5332/1572, Harav Yitzchak Luria, zt”l, the Ari Hakadosh (5333/1573 according to others)
5419/1659, Harav Aharon, zt”l, Baal Ruach Hakodesh, Rav of Zlotchov
5510/1750, Harav Gedalyah Chiyun, zt”l, Rosh Yeshivah, Beis E-l, Rebbe muvhak and father-in-law of the Rashash
5553/1793, Harav Chaim of Krasna, zt”l, talmid of the Baal Shem Tov
5567/1807, Harav Zev Lichtenstein, zt”l, Rav of Broistitz, author of Kedushas Yisrael
5571/1811, Harav Shimon Isserles, zt”l, Rav of Slutzk, son of the Rema
5659/1899, Harav Ezriel Hildesheimer, zt”l, Rav of Adas Yisrael, Berlin
5700/1940, Harav Chaim Ozer Grodzenski, zt”l, Rav of Vilna
5760/2000, Harav Binyomin Paler, zt”l, Rosh Yeshivah, Mekor Chaim
Harav Meir Berabi, zt”l, Rav of Pressburg and author of Chiddushei Maharm Berabi
Harav Meir was born in 5485/1725 in Berabi, near Halberstadt in Germany. His parents were Harav Shaul and Rebbetzin Yentlichi.
At a young age, his father sent him to learn under Harav Tzvi Hirsh Charif, Rav of Halberstadt, who put immense efforts into this talmid.
From there, Reb Meir continued on to the yeshivah of Harav Yaakov Paprish, Rav of Frankfurt-am-Main. He stayed in this yeshivah for two years, advancing in Torah. After a two-year stay in Frankfurt, he returned to Halberstadt.
At the age of 13, in 5498/1738, Reb Meir married Rebbetzin Elkeli, the daughter of Harav Michel of Halberstadt. He dedicated himself solely to learning Torah, thanks to the support of his brother-in-law, Reb Nosson.
Even at this young age, Reb Meir was already known as an outstanding talmid chacham. Eventually, he was appointed Dayan in the city, and in 5517/1757, when Harav Moshe Brisk, the local Rav, was niftar, Reb Meir was asked to fill his place, which he did for the next six years, until 5523/1763.
In 5523/1763, Reb Meir was accepted as Rav in Hali, Germany, but this was for one year. Afterwards, Reb Meir became Rav of Pressburg, Hungary, a position he held for the next 25 years, until his passing in 5549/1789.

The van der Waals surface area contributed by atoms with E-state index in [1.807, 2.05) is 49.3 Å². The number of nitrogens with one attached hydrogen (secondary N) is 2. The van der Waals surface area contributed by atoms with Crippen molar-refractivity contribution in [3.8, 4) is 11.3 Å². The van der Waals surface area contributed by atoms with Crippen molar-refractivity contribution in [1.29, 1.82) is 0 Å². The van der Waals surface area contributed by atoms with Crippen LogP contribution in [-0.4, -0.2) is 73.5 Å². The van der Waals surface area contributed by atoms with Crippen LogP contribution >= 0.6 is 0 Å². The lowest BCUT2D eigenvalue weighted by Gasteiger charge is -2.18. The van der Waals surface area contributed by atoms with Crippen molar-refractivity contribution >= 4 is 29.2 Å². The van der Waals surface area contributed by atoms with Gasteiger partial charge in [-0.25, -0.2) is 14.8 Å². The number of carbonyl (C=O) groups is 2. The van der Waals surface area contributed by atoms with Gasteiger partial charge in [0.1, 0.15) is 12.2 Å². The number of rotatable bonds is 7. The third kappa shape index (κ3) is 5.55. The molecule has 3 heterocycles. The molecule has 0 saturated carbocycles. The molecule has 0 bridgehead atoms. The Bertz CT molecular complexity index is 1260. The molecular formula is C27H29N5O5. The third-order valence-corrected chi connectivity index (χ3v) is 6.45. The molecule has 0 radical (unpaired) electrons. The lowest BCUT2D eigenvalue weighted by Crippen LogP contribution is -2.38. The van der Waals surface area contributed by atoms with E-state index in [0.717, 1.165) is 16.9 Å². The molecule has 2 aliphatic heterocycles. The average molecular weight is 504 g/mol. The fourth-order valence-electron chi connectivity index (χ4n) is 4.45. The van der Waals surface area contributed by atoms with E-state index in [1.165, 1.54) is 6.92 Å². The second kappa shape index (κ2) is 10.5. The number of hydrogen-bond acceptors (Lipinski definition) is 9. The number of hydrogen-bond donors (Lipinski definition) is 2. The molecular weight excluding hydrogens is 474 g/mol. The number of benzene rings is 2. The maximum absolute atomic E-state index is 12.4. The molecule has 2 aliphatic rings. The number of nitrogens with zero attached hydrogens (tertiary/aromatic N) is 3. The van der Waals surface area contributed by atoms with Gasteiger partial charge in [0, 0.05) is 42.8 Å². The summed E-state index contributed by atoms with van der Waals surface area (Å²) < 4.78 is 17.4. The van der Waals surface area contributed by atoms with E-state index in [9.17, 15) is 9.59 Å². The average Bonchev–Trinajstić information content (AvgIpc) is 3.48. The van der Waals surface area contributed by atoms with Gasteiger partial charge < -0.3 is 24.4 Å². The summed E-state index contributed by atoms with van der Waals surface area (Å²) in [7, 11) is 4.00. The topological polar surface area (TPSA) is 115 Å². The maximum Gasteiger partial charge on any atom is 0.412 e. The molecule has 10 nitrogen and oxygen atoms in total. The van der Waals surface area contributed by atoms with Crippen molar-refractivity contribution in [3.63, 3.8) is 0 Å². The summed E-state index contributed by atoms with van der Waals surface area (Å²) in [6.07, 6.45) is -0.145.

Reb Meir was zocheh to teach many talmidim in all the communities where he was Rav. Many of them went on to become leading Rabbanim and Gedolim.
Reb Meir was close with many of the generation’s Gedolim and frequently discussed with them she’eilos, most notably with the Noda B’Yehudah.
Reb Meir was known as a Rav who always sought peace and harmony in all the communities where he officiated. It is related that one year, on Yom Kippur night, the inhabitants of the city were waiting for Reb Meir to arrive in shul for davening. In the meantime, he was standing outside, trying to make peace between two long-time enemies, telling them that davening wouldn’t begin until they made peace; they heeded his words and Kol Nidrei commenced.
In 5549/1789, Reb Meir took ill. He was niftar on 5 Av 5549/1789, at the age of 64.
Zechuso yagen aleinu.
In 1714, Britain’s Queen Anne died at age 49; she was succeeded by George I.
In 1876, Colorado was admitted as the 38th state.
In 1907, the U.S. Army Signal Corps established an aeronautical division, the forerunner of the U.S. Air Force.
In 1914, Germany declared war on Russia at the onset of World War I.
In 1943, rioting broke out in New York City’s Harlem neighborhood after a false rumor spread that a police officer had shot and killed a black U.S. Army soldier who in fact had only been wounded; six people were killed in the violence.
In 1944, an uprising broke out in Warsaw, Poland, against Nazi occupation; the revolt lasted two months before collapsing.
In 1957, the United States and Canada agreed to create the North American Air Defense Command (NORAD).
In 2007, the eight-lane Interstate 35W bridge, a major Minneapolis artery, collapsed into the Mississippi River during evening rush hour, killing 13 people.